In Mediterranean regions, fires threaten terrestrial tortoises. Nevertheless, varying proportions of adults survive fire; these surviving individuals can play a central role for population recovery. The regions devastated by fire often include important habitat of Hermann's tortoises (Testudo hermanni hermanni), so assessing the ability of survivors to persist is essential for conserving the species. Body-condition indices provide an integrative estimate of how well individuals cope with environmental variations and impacts, including fires. Between 2002 and 2009, we monitored Hermann's tortoises in intact and burnt habitats in southeastern France. In summer 2003, a strong fire ravaged half of the surveyed zone, providing an opportunity to compare body condition of tortoises between intact and burnt areas over time. Six years later, the impact of fire on vegetation was still marked; large trees were abundant in the intact area, whereas open shrub vegetation prevailed in the burnt area. In both areas, the mean body condition of tortoises fluctuated over time; however, there were no differences between the two areas. A radio-tracking experiment demonstrated that individuals from each area were residents, and not vagrants commuting between areas. We also assessed changes in body condition and microhabitat use in radio-tracked individuals. We found no significant differences between the tortoises living in the burnt and intact areas, despite subtle differences in habitat use. In conclusion: (i) surviving tortoises in an area ravaged by fire can maintain their body condition like individuals living in an intact area, and thus, individuals from burnt areas should not be translocated to supposedly better areas; and (ii) depopulated burnt areas are likely to be appropriate for population-augmentation programmes. PMID:27293640

  6. Low body condition predisposes cattle to lameness: An 8-year study of one dairy herd.

    PubMed

    Randall, L V; Green, M J; Chagunda, M G G; Mason, C; Archer, S C; Green, L E; Huxley, J N

    2015-06-01

    Lameness in dairy cows is a multifactorial and progressive disease with complex interactions between risk factors contributing to its occurrence. Detailed records were obtained from one United Kingdom dairy herd over an 8-yr period. Weekly locomotion scores were used to classify cows as not lame (score 1 to 2), mildly lame (score 3) and severely lame (score 4 to 5). These outcomes were used to investigate the hypothesis that low body condition score (BCS) is associated with an increased risk of lameness in dairy cows. Mixed effect multinomial logistic regression models were used to investigate the association between prior BCS and repeat lameness events during the longitudinal period of the study. Discrete time survival models were used to explore the relationship between prior BCS and first lifetime lameness events. In total, 79,565 cow weeks at risk were obtained for 724 cows. The number of lameness events was 17,114, of which 8,799 were categorized as mildly lame and 8,315 as severely lame. The median BCS was 2.25 (range, 0.75 to 4.25) and the mean body weight (BW) and age at first calving were 619.5 kg (range, 355.6 to 956.4 kg) and 25.8 mo (range, 20.5 to 37.8 mo), respectively. Subsets of the data were used in the discrete time survival models: 333 mild and 211 severe first lifetime lameness events in heifers (first lactation cows), and 81 mild and 49 severe first lifetime lameness events in cows second lactation or greater. Low BCS 3 wk before a repeated lameness event was associated with a significantly increased risk of lameness. Cows with BCS<2 were at greatest risk of mild or severe lameness, and an increased BCS above 2 was associated with a reduced risk of mild or severe lameness. Low BCS 16 or 8 wk before a first mild or severe lifetime lameness event, respectively, also had a positive association with risk of lameness in cows second lactation or greater. This provides evidence to support targeting management toward maintaining BCS to minimize the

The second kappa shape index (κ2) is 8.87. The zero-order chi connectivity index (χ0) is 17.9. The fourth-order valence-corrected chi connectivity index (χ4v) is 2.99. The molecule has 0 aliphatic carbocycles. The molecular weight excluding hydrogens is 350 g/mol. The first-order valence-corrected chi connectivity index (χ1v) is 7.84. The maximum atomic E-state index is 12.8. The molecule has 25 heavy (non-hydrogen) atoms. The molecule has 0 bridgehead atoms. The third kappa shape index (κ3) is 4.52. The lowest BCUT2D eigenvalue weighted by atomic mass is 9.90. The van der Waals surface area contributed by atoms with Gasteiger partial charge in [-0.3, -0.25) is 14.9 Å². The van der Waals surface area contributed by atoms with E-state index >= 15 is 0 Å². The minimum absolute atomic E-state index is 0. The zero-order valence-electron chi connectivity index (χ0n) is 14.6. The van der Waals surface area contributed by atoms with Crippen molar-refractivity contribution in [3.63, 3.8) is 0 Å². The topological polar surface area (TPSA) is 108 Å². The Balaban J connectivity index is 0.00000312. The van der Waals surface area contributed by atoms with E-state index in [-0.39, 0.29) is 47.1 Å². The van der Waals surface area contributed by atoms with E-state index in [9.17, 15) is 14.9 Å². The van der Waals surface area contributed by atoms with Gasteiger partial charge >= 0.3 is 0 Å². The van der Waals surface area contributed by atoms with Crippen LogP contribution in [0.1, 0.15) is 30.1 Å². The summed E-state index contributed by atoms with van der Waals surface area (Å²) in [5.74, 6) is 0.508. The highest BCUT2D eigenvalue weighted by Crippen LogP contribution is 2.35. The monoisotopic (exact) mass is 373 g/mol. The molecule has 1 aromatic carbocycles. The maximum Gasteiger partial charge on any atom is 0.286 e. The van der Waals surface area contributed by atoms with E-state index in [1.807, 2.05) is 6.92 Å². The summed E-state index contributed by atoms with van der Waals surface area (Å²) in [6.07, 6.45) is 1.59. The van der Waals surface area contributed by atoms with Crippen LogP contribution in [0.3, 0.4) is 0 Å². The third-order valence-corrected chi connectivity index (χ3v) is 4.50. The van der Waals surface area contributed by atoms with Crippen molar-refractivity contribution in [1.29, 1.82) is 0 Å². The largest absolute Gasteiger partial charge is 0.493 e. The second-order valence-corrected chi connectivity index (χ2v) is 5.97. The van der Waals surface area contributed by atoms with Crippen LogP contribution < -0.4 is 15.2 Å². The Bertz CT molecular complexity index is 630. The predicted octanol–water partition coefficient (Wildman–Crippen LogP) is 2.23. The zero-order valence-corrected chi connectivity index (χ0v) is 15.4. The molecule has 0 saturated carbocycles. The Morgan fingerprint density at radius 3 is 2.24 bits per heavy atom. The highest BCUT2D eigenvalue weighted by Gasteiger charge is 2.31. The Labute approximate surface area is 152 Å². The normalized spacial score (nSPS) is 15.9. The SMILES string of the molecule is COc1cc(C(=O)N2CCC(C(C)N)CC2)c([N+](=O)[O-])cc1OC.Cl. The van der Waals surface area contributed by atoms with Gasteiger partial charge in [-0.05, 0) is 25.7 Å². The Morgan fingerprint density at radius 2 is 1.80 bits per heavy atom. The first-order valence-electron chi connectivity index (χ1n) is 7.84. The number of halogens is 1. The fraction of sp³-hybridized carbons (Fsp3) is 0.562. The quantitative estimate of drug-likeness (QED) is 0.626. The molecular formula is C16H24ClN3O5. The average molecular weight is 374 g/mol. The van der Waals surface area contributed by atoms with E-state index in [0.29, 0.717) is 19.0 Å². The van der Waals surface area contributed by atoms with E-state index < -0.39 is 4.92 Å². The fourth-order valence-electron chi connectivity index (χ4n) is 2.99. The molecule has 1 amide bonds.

7. Genetics Home Reference: inclusion body myopathy 2

    MedlinePlus

    ... Conditions inclusion body myopathy 2 inclusion body myopathy 2 Enable Javascript to view the expand/collapse boxes. ... Open All Close All Description Inclusion body myopathy 2 is a condition that primarily affects skeletal muscles , ...

  8. Differences between body condition scores and body weight changes in postpartum dairy cows in relation to parity and reproductive indices

    PubMed Central

    Sakaguchi, Minoru

    2009-01-01

    Weekly changes in body condition score (BCS) and body weight (BW) were compared in relation to parity and the timing of postpartum reproductive events. To eliminate the effect of frame size, the BW loss (%) was used for analysis using 26 primiparous and 24 multiparous Holstein cows. Compared with primiparous cows, multiparous cows showed significantly lower BCS and greater BW, but had the same BW loss. Recovery from the BW nadir initiated earlier than that from the BCS nadir and was independent of parity. For the 50 cows, those showing early occurrences of first ovulation, estrus, and insemination, or conception expressed the same BCS as those showing late occurrences. However, those cows that were late in ovulating, showing estrus and being inseminated showed a more severe decline in the BW than did those that were early; there was no significant difference between early and late conceiving cows. These results suggest that the BW loss (%) could be a parity-independent indicator of certain reproductive indices. PMID:19721786

  9. Influence of introduced vs. native parasites on the body condition of migrant silver eels

    PubMed Central

    Gérard, Claudia; Trancart, Thomas; Amilhat, Elsa; Faliex, Elisabeth; Virag, Laure; Feunteun, Eric; Acou, Anthony